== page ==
Genetic ancestry testing




A genealogical DNA test is a DNA-based test which looks at specific locations of a person’s genome, in order to find or verify ancestral genealogical relationships or to estimate the ethnic mixture of an individual. 



These test provide individual ancestral route information, and can help connect people with their relatives, sometimes as distantly as fourth or fifth cousins.



This information can be informative to a person who does not know their genealogical ancestry. 



Genetic ancestry testing is being used to help identify or exclude criminal suspects, and can be used to inform healthcare decisions.



GAT involves the comparison of large numbers of DNA variants measured in an individual with the frequencies of these variants in reference populations from across the world.



Geographic regions in which an individual variant is highest in frequency is assumed to be the most likely location of an ancestor who transmitted the variant to the person being tested.



GAT is traditionally done for mitochondrial DNA which is transmitted only by females and reflects the origin of one maternal ancestors and for Y chromosome DNA transmitted from father to son and reflecting the origin of one paternal ancestor.



An assessment of ancestry can be conducted by assaying a half million or more autosomal variants (single nucleotide  variants (SNVs), formally single-nucleotide polymorphisms  (SNP’s), which are inherited from both parents.



The specimen is processed using a technology known as DNA microarray to obtain the genetic information.



There are three major types of genealogical DNA tests: Autosomal and X-DNA, Y-DNA and mtDNA.



Autosomal tests look at chromosomes 1–22 and X. 



The autosomes (chromosomes 1–22) are inherited from both parents and all recent ancestors. 



The X-chromosome follows a special inheritance pattern. 



Ethnicity estimates are often included with autosome testing.



Y-DNA looks at the Y-chromosome, which is inherited father to son, and so can only be taken by males to explore their direct paternal line.



mtDNA looks at the mitochondria, which is inherited from mother to child and so can be used to explore one’s direct maternal line.



Y-DNA and mtDNA cannot be used for ethnicity estimates.



Y-DNA and mtDNA can be used to find one’s haplogroup, which is unevenly distributed geographically.



Haplotype groups labeled by continent or ethnicity may be speculative or misleading.



Autosomal DNA is contained in the 22 pairs of chromosomes not involved in determining a person’s sex.



Autosomal DNA recombines each generation, and new offspring receive one set of chromosomes from each parent.



These are inherited autosomal DNA chromosomes are exactly equally from both parents and roughly equally from grandparents to about 3x great-grand parents.



The  number of markers, variants in the genome at a particular location – known as single-nucleotide polymorphisms or SNPs are inherited from a specific ancestor decreases by about half each generation.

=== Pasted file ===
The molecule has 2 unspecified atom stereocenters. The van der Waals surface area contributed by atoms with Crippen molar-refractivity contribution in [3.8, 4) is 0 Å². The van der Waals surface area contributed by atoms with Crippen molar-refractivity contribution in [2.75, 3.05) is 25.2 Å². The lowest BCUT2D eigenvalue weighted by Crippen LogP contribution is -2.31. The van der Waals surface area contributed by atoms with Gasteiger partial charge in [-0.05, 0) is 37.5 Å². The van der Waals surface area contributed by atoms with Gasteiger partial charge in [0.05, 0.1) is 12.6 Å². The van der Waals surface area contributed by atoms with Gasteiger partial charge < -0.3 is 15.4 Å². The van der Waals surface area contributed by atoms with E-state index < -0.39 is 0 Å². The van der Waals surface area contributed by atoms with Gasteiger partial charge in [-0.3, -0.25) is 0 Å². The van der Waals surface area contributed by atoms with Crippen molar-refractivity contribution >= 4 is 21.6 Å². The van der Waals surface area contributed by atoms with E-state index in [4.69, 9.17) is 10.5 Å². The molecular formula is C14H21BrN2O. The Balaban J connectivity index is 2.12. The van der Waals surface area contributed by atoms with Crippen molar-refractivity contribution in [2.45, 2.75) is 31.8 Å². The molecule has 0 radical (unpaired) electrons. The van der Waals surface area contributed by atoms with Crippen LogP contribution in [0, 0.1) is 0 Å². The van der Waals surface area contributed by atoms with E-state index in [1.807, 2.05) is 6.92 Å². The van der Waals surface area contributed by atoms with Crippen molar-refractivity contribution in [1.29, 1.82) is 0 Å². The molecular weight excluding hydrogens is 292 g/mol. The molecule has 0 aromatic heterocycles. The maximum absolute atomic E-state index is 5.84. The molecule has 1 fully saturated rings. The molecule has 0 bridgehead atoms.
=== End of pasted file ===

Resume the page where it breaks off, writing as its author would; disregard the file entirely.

An individual receives half of their markers from each parent, about a quarter of their markers from each grandparent; about an eighth of their markers from each great grandparent, and so on! 



Inheritance is a more random process  and unequal from more distant ancestors.



Genealogical DNA tests about 700,000 single nucleotide polymorphisms (SNPs).



The unit for segments of DNA is the centimorgan (cM). 



The full human genome has about 6500 cM. 



The longer  the length of a match, the greater are the chances that a match is not spurious.



From the number of cMs and segments, the relationship between the two individuals can be estimated,  it they are only approximate. 



Some more distant cousins will not match at all.



The key information is the percentage of DNA shared by 2 individuals, indicating the closeness of the relationship. 



By counting the percentage of single nucleotide polymorphisms (SNP’s) originating from each geographic region, the percentage of an individual‘s ancestry derived from each region can be estimated.



X-chromosome DNA testing: Both males and females receive an X-chromosome from their mother, but only females receive a second X-chromosome from their father.



An X-chromosome match with a male can only have come from his maternal side.



X-chromosome DNA undergoes random recombination at each generation.



Father to daughter X-chromosomes are passed down unchanged.



Ancestry can be designated broadly such as western Asia, southern Europe, or as fine as by regions within individual countries. 



The accuracy of ancestral information is affected by the choice of reference populations and the selection and number of singular nucleotide variants.



Some genealogical studies include autosomal STRs (short tandem repeats), used for personal identification, paternity cases and inter-population studies, criminal IDs.



The mitochondrion of a human cell, and contains its own DNA. 



Mitochondrial DNA usually has 16,569 base pairs, much smaller than the human genome DNA which has 3.2 billion base pairs. 



Mitochondrial DNA is transmitted from mother to child, therefore a direct maternal ancestor can be traced using mtDNA. 



Mitochondrial DNA transmission occurs with relatively rare mutations compared to the genome DNA. 



A perfect match found to another person’s mtDNA test indicates shared ancestry of possibly between 1 and 50 generations ago.



More distant matching may be linked to a common geographic origin.



All humans descend in the direct female line from Mitochondrial Eve, a female who lived probably around 150,000 years ago in Africa.